The Humane Society, Chimpanzee Sanctuary NW, and the Jane Goodall Institute all back the proposal.

Read the press release from Chimpanzee Sanctuary NW.

Take Action!

The US Fish and Wildlife Service is taking public feedback about the issue. Please visit this Humane Society page, add your comments, and sign the petition asking US Fish and Wildlife Service to help all chimpanzees by applying Endangered Species Act protections to captive chimpanzees.

First Asian Country Enacts Nationwide Shark Fin Ban

So…the first nationwide shark fin ban in Asia has just been adopted in the country of Brunei, on the island of Borneo. Sultan Hassanal Bolkiah made the decree that officially bans the catch and landing of all shark species from the waters of Brunei and their domestic sale, as well as banning the importation and trade of shark products. Admittedly Brunei has the population of Portland, OR, but it IS the 5th-richest country in the world.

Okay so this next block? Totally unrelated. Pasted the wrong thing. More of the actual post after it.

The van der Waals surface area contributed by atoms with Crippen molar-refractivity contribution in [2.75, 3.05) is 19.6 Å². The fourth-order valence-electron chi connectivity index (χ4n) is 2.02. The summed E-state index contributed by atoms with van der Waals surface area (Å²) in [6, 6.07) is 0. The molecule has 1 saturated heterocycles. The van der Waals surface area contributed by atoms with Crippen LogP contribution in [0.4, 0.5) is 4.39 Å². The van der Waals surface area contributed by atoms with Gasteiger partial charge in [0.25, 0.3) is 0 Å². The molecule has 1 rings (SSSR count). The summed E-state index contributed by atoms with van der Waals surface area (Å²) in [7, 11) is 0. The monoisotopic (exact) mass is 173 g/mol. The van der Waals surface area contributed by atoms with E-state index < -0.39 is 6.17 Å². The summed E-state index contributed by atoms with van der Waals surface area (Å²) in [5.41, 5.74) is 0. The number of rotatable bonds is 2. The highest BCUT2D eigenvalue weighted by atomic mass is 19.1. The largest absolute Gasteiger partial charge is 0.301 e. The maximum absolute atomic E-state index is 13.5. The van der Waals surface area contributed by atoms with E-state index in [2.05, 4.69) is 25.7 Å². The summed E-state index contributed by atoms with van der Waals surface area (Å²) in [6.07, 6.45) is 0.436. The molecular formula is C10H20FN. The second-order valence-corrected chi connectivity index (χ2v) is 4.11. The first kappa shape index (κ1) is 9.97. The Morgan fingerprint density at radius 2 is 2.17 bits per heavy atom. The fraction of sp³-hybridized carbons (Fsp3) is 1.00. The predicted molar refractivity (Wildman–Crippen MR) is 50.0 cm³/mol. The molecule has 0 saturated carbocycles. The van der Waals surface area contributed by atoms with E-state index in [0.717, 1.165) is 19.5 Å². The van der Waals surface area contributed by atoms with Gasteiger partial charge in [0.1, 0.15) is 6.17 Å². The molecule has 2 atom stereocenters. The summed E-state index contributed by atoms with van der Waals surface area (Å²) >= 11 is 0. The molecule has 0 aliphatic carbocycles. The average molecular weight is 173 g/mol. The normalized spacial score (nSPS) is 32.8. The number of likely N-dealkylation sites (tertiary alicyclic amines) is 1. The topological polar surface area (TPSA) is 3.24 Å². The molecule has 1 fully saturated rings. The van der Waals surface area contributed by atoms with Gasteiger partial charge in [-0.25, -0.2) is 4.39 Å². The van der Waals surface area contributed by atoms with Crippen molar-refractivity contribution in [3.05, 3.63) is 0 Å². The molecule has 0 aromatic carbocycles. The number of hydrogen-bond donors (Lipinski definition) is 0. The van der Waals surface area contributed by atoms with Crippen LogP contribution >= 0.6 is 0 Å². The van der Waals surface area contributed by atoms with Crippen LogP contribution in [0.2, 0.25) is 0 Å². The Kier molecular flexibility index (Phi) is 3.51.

Blackfish: A review of the new documentary

Blackfish reveals the complicated life of Tilikum, an orca born in the wild off the coast of Iceland. As a young whale, Tilikum was forcibly separated from his mother and sent to perform at a marine park in Victoria BC. He’s been in captivity since 1983 and is currently confined at SeaWorld in Florida.

The documentary reveals the frustrations Tilikum has endured and how he’s been picked on by other whales in his pool, cooped up in a dark “garage” of sorts during off seasons, and forced to perform year in and year out.

Orcas similar to Tilikum

Out of his frustrations, grew an aggression that wild orcas don’t display toward humans. Tilikum has killed three people, two of which were trainers.

The movie shows the horrors of wild capture and captive breeding. It documents the unnatural acts orcas are forces to perform in front of clueless audiences. The charade SeaWorld conducts is shameful. They lead people into believing these beautiful whales somehow enjoy their time in captivity and are safe and happy.